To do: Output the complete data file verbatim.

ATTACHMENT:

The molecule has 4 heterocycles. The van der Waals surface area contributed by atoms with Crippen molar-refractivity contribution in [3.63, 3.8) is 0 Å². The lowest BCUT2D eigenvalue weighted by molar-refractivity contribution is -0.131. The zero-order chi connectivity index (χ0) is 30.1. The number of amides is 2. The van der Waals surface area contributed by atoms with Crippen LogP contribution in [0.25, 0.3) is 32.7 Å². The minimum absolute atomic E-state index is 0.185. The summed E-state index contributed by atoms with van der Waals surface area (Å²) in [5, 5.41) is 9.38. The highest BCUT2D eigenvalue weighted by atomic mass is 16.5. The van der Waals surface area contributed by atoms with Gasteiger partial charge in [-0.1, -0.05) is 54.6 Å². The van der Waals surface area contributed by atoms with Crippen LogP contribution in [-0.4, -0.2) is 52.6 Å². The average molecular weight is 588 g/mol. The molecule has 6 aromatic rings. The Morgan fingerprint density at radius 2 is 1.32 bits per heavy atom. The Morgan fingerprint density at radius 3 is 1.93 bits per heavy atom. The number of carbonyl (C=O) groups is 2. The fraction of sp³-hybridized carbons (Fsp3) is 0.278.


The molecule has 4 heterocycles. The van der Waals surface area contributed by atoms with Crippen molar-refractivity contribution in [3.63, 3.8) is 0 Å². The lowest BCUT2D eigenvalue weighted by molar-refractivity contribution is -0.131. The zero-order chi connectivity index (χ0) is 30.1. The number of amides is 2. The van der Waals surface area contributed by atoms with Crippen LogP contribution in [0.25, 0.3) is 32.7 Å². The minimum absolute atomic E-state index is 0.185. The summed E-state index contributed by atoms with van der Waals surface area (Å²) in [5, 5.41) is 9.38. The highest BCUT2D eigenvalue weighted by atomic mass is 16.5. The van der Waals surface area contributed by atoms with Gasteiger partial charge in [-0.1, -0.05) is 54.6 Å². The van der Waals surface area contributed by atoms with Crippen LogP contribution in [-0.4, -0.2) is 52.6 Å². The average molecular weight is 588 g/mol. The molecule has 6 aromatic rings. The Morgan fingerprint density at radius 2 is 1.32 bits per heavy atom. The Morgan fingerprint density at radius 3 is 1.93 bits per heavy atom. The number of carbonyl (C=O) groups is 2. The fraction of sp³-hybridized carbons (Fsp3) is 0.278.